Alongside the exercise study, Harrison and her team are also conducting a clinical study exploring the effect of the most commonly prescribed anti-anxiety medication (Selective Serotonin Reuptake Inhibitors, or SSRIs) on people diagnosed with anxiety.

“And if we better understand how exercise and medication really affects those anxiety symptoms, we may be able to provide some of those crucial ‘baby steps’ an individual in a crisis could take to help them feel better. And that will help all of us.”

“We look at them before and after six weeks of anti-anxiety medication. That’s really important to know because, at the moment in New Zealand, the first port of call is often anti-anxiety medication. We know that SSRIs only work for some people and you have to wait a long time, usually at least six weeks to know if it’s worked.

“That’s a really long process for someone in crisis. By understanding the types of people or symptoms that SSRIs work for best, we hope to build up a better picture or profile of where SSRIs will make an impact.”

Harrison’s journey back to Otago and her latest research has been a “wiggly road”, but she has always been interested in the connection between the brain and body. After graduating from the University of Otago in 2011 with a double degree in neuroscience and exercise science, she went to Oxford University to complete a doctorate in clinical neurosciences where she explored the brain’s perception of breathlessness using brain imaging. Alongside this, Harrison has always been involved in the realm of high performance sport, working for a time with High Performance Sport New Zealand, and in Oxford researching both how we perceive our body while exercising, and how this information could be used to make us go faster, be stronger.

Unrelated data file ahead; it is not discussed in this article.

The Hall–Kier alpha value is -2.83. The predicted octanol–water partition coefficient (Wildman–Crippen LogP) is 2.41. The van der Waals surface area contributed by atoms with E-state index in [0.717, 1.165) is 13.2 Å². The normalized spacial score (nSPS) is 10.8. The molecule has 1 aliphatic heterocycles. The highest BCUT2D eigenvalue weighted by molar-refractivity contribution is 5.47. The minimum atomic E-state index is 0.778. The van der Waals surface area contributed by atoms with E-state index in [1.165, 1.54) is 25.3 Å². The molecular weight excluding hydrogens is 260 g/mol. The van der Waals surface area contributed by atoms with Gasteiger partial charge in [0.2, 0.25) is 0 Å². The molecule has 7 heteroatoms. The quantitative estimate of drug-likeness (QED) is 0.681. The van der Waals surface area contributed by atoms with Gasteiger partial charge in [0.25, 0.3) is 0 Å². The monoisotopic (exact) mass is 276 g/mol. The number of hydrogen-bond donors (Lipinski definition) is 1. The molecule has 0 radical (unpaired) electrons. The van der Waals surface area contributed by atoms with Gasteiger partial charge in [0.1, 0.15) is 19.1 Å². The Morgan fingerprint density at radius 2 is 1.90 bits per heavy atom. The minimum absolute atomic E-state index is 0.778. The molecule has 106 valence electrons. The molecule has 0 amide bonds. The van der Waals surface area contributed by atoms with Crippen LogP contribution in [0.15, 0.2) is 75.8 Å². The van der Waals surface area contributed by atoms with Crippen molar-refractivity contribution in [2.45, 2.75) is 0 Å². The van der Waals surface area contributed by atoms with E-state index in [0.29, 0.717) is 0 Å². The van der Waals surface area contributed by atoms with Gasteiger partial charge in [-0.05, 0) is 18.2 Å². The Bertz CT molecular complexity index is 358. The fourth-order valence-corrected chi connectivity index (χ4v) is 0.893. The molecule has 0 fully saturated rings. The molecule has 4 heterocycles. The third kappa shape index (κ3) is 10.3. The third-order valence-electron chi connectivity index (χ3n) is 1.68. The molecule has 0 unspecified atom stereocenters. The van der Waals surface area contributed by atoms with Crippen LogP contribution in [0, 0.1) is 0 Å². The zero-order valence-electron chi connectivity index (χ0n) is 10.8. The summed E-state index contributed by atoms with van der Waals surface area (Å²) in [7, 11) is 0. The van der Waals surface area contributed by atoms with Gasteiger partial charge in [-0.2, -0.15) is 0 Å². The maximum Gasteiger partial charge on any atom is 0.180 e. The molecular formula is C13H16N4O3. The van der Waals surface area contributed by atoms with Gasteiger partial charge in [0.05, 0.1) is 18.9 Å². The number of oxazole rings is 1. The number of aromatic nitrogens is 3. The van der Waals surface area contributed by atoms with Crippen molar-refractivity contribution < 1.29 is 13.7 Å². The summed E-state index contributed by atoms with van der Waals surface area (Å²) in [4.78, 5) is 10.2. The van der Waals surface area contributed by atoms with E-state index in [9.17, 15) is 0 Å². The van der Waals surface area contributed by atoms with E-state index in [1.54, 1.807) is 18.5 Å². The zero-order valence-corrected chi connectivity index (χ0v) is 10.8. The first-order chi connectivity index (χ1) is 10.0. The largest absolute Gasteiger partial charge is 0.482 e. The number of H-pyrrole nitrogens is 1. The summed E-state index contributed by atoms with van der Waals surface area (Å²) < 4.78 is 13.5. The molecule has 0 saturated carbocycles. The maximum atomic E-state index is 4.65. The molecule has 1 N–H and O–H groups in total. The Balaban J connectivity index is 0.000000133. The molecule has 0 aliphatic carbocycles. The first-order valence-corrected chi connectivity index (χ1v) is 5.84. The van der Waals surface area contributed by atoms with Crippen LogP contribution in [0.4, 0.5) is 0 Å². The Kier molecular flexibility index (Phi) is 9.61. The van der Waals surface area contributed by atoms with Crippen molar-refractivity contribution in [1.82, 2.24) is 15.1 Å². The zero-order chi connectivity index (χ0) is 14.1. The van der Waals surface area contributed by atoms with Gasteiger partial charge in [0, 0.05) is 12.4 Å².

But she was sure the outcomes of her work could apply to more than just making an elite athlete go two per cent faster.

“I kept thinking, what if they’re having a bad day? I needed to take a more holistic view.”

This change in focus led Harrison to Zurich, Switzerland in 2018, where she was awarded a European Union Marie Skłodowska-Curie Postdoctoral Fellowship ($NZ300,000) to study “the interoceptive link between anxiety and breathing perception” – or how anxiety may be related to the way we perceive our body signals.

“The field of interoception – the way we perceive signals from inside our body – has been a lesser-understood sense [compared to the exteroceptive or external senses, including the traditional five such as sight, hearing, touch, smell, taste] until more recently.

“But in the last 10 years, there’s been a boom within psychiatry with a lot of studies exploring the relationship between mental health issues and disturbances in our body, and how we perceive these.

Olivia Harrison standing outside in the forest
Otago Neuroscientist Dr Olivia Harrison received both a Rutherford Discovery Fellowship and the 2021 L’Oréal-UNESCO For Women in Science Fellowship last year.

“It makes a lot of sense. If you think about the last time you were really worried about something, you probably had all these thoughts rushing around in your head. But if you think about how you felt physically – you probably felt like your heart was racing, you might have been holding your breath, or breathing a bit faster. These repercussions of our thoughts happen inside our body.